Most international scholars and students spend the first few days in Raleigh settling in and getting acquainted with their environment. Adjustment to a new culture, however, takes longer than just a few days to accomplish. Adjustment is an ongoing process that involves learning about a new culture and how to function successfully in it. Be aware that your expectations will greatly influence the way you experience American culture. If you find yourself in a surprising situation, it often helps to ask yourself what you had expected to go differently and why you expected this. This will help you in adjusting your view of Americans and their customs and will often allow you to integrate faster into your new living and work environment.
Professionals in the field of international education have identified four stages of cultural adjustment that foreigners usually experience upon coming to the United States. Below you will find a description of each stage. It is important to realize that not every person will go through every stage of cultural adjustment, however 99% of people will experience some form of culture shock when they start living in a different culture and society. (Culture shock can best be described as having feelings of disorientation, frustration and confusion when repeatedly confronted with unfamiliar people and situations).
Stage 1 – The honeymoon stage (or tourist stage)
The honeymoon stage (or tourist stage) describes the early phase of a foreigner’s entry into the host country. It is characterized by feelings of excitement, anticipation, and euphoria. You are determined to make your time abroad a success. You will try to be friendly and cooperative to the new people you meet, although you may be confused. You may indicate to others that you understand a situation when you really don’t, and wish someone would explain it to you. If you want help, do not hesitate to ask for it. By not speaking up it is likely that your frustration and confusion will increase, and you will begin to experience the second stage of cultural adjustment.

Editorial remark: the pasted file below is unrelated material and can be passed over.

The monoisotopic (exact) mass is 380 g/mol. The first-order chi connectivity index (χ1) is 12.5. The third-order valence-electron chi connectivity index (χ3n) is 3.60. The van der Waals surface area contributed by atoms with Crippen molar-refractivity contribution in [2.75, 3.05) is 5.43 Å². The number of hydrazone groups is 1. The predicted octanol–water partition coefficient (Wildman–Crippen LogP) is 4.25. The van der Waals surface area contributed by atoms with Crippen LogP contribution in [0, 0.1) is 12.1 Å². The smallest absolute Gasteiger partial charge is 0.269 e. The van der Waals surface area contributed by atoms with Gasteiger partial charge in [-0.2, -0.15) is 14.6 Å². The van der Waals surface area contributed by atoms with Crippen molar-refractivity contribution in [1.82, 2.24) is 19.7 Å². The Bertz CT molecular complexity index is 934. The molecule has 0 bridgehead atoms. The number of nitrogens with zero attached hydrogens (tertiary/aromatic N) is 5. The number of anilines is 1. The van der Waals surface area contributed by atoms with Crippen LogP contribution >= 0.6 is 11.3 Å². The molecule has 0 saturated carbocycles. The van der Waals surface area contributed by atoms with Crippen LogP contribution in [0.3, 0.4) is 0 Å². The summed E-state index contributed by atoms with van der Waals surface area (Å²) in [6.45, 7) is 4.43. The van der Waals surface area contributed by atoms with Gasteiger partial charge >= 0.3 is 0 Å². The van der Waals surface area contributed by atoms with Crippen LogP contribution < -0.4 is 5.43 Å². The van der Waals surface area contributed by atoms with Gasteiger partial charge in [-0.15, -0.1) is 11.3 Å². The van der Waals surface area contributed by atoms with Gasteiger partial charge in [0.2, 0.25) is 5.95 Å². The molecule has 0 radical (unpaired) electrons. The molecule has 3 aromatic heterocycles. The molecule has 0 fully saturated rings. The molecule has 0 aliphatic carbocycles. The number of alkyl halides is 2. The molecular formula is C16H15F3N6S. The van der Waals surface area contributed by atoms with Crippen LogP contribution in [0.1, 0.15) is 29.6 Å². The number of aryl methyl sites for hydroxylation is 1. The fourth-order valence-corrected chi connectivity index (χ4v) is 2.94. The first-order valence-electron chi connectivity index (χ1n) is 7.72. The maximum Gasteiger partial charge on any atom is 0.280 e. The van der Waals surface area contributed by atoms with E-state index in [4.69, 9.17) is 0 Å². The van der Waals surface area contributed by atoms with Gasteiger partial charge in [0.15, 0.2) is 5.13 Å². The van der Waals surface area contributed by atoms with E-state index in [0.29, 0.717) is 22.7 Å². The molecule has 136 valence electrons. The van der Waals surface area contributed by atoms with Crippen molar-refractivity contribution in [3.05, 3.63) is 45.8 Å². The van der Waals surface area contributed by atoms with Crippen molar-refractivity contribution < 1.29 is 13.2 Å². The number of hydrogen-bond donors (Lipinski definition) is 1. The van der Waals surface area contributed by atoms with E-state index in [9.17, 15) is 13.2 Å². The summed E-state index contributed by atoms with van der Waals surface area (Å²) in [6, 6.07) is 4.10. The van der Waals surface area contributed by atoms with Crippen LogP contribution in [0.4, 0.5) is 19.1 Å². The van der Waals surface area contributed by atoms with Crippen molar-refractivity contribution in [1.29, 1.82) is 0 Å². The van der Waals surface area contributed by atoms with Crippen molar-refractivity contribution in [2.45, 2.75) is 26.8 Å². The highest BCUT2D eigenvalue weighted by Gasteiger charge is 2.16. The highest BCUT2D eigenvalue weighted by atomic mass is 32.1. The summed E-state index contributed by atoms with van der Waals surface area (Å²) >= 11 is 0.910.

Stage 2 – The beginning of culture shock
As the newness and novelty of being in the United States wears off, the phase of culture shock will start to appear. It is characterized by feelings of fatigue, frustration, confusion, anger and sometimes even depression. You may become tired of listening and speaking in English every day. It is frustrating to have to repeat yourself several times in order to be understood. Also you may become very lonely or homesick for familiar surroundings. During this time, friendship from a colleague or friend as well as other social contacts can help you to get through this difficult stage. Try not to isolate yourself, but join cross-cultural programs or other events and clubs on campus or in the community.
Stage 3 – The humor stage
Hopefully, in a short time the previous stage will give way to the third phase identified as the humor stage (gradual adjustment). You will begin to laugh at minor mistakes and misunderstandings that had greatly frustrated you before. This more comfortable phase develops after you have made some friends, can understand the complexity of adjusting to a new culture, and are more confident about the use of the English language.
Stage 4 – The home stage
The final stage of cultural adjustment is known as the home stage or bicultural adaptation. It is characterized by a sense of loyalty to one’s own country yet a growing appreciation of the American environment, and being able to feel comfortable in America. You have adjusted to the norms and standards of this new culture and feel you can function in it successfully.
How to get better acquainted with your new environment
Do not be afraid to seek help if you think it would be useful. In American culture, it is not considered shameful in any way to ask for guidance when you are experiencing difficulties. In fact, it is encouraged and appreciated to use the help and resources available to you. Each campus or school in the U.S. has a counselor or counseling center to aide students and scholars in their learning process. If you are seeing signs of depression, increased anxiety or anger and you would like some professional advice, please either contact an advisor at OIS or talk to your departmental supervisor.